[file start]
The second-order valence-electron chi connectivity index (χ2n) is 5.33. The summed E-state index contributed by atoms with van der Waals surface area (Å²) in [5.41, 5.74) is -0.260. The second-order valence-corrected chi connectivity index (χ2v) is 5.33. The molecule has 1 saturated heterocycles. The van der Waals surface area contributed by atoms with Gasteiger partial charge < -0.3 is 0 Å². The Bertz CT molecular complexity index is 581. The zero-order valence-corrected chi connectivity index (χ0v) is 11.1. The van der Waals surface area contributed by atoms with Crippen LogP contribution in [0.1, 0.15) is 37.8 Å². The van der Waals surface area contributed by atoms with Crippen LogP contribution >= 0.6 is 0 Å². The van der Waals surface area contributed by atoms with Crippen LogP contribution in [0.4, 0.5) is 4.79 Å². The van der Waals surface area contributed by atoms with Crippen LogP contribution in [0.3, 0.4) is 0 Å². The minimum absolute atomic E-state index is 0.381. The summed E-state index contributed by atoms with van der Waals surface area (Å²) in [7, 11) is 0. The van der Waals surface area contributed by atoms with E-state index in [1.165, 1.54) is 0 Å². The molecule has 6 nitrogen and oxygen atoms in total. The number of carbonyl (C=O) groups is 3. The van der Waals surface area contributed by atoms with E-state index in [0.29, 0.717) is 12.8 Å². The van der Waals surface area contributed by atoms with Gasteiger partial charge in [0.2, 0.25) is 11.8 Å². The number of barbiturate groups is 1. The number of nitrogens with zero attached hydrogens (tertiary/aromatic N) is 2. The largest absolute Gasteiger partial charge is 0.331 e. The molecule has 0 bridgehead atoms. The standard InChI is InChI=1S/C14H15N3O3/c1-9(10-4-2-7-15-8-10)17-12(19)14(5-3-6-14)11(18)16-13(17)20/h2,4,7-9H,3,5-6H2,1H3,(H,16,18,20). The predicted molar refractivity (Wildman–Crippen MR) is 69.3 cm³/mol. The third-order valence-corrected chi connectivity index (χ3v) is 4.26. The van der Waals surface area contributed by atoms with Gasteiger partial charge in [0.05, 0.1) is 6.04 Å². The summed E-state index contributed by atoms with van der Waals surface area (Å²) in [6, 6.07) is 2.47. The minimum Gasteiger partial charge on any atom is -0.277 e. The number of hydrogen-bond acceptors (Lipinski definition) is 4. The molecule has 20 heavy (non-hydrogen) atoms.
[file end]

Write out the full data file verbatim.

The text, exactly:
The second-order valence-electron chi connectivity index (χ2n) is 5.33. The summed E-state index contributed by atoms with van der Waals surface area (Å²) in [5.41, 5.74) is -0.260. The second-order valence-corrected chi connectivity index (χ2v) is 5.33. The molecule has 1 saturated heterocycles. The van der Waals surface area contributed by atoms with Gasteiger partial charge < -0.3 is 0 Å². The Bertz CT molecular complexity index is 581. The zero-order valence-corrected chi connectivity index (χ0v) is 11.1. The van der Waals surface area contributed by atoms with Crippen LogP contribution in [0.1, 0.15) is 37.8 Å². The van der Waals surface area contributed by atoms with Crippen LogP contribution >= 0.6 is 0 Å². The van der Waals surface area contributed by atoms with Crippen LogP contribution in [0.4, 0.5) is 4.79 Å². The van der Waals surface area contributed by atoms with Crippen LogP contribution in [0.3, 0.4) is 0 Å². The minimum absolute atomic E-state index is 0.381. The summed E-state index contributed by atoms with van der Waals surface area (Å²) in [7, 11) is 0. The van der Waals surface area contributed by atoms with E-state index in [1.165, 1.54) is 0 Å². The molecule has 6 nitrogen and oxygen atoms in total. The number of carbonyl (C=O) groups is 3. The van der Waals surface area contributed by atoms with E-state index in [0.29, 0.717) is 12.8 Å². The van der Waals surface area contributed by atoms with Gasteiger partial charge in [0.2, 0.25) is 11.8 Å². The number of barbiturate groups is 1. The number of nitrogens with zero attached hydrogens (tertiary/aromatic N) is 2. The largest absolute Gasteiger partial charge is 0.331 e. The molecule has 0 bridgehead atoms. The standard InChI is InChI=1S/C14H15N3O3/c1-9(10-4-2-7-15-8-10)17-12(19)14(5-3-6-14)11(18)16-13(17)20/h2,4,7-9H,3,5-6H2,1H3,(H,16,18,20). The predicted molar refractivity (Wildman–Crippen MR) is 69.3 cm³/mol. The third-order valence-corrected chi connectivity index (χ3v) is 4.26. The van der Waals surface area contributed by atoms with Gasteiger partial charge in [0.05, 0.1) is 6.04 Å². The summed E-state index contributed by atoms with van der Waals surface area (Å²) in [6, 6.07) is 2.47. The minimum Gasteiger partial charge on any atom is -0.277 e. The number of hydrogen-bond acceptors (Lipinski definition) is 4. The molecule has 20 heavy (non-hydrogen) atoms.